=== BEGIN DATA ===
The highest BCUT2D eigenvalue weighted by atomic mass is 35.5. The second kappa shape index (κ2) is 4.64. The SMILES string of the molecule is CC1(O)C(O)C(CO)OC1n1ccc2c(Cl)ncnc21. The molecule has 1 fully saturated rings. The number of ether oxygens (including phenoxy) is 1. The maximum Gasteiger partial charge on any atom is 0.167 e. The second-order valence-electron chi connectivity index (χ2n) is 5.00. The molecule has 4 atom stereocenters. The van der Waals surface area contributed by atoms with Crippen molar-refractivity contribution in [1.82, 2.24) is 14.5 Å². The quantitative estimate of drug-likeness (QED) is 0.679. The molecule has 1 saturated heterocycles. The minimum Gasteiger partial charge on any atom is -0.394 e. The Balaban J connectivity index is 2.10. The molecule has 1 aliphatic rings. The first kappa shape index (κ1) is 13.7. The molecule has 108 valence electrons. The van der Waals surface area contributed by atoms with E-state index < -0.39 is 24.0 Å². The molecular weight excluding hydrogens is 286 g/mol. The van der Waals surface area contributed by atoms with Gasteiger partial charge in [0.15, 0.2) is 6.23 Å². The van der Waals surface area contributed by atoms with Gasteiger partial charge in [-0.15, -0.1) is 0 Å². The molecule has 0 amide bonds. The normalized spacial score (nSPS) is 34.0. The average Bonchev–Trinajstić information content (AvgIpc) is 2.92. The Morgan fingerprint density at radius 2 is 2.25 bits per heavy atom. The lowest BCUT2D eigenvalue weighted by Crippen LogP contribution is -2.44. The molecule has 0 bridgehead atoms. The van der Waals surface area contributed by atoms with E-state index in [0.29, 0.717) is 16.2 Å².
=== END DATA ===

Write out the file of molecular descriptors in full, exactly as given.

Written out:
The highest BCUT2D eigenvalue weighted by atomic mass is 35.5. The second kappa shape index (κ2) is 4.64. The SMILES string of the molecule is CC1(O)C(O)C(CO)OC1n1ccc2c(Cl)ncnc21. The molecule has 1 fully saturated rings. The number of ether oxygens (including phenoxy) is 1. The maximum Gasteiger partial charge on any atom is 0.167 e. The second-order valence-electron chi connectivity index (χ2n) is 5.00. The molecule has 4 atom stereocenters. The van der Waals surface area contributed by atoms with Crippen molar-refractivity contribution in [1.82, 2.24) is 14.5 Å². The quantitative estimate of drug-likeness (QED) is 0.679. The molecule has 1 saturated heterocycles. The minimum Gasteiger partial charge on any atom is -0.394 e. The Balaban J connectivity index is 2.10. The molecule has 1 aliphatic rings. The first kappa shape index (κ1) is 13.7. The molecule has 108 valence electrons. The van der Waals surface area contributed by atoms with E-state index < -0.39 is 24.0 Å². The molecular weight excluding hydrogens is 286 g/mol. The van der Waals surface area contributed by atoms with Gasteiger partial charge in [0.15, 0.2) is 6.23 Å². The van der Waals surface area contributed by atoms with Gasteiger partial charge in [-0.15, -0.1) is 0 Å². The molecule has 0 amide bonds. The normalized spacial score (nSPS) is 34.0. The average Bonchev–Trinajstić information content (AvgIpc) is 2.92. The Morgan fingerprint density at radius 2 is 2.25 bits per heavy atom. The lowest BCUT2D eigenvalue weighted by Crippen LogP contribution is -2.44. The molecule has 0 bridgehead atoms. The van der Waals surface area contributed by atoms with E-state index in [0.29, 0.717) is 16.2 Å².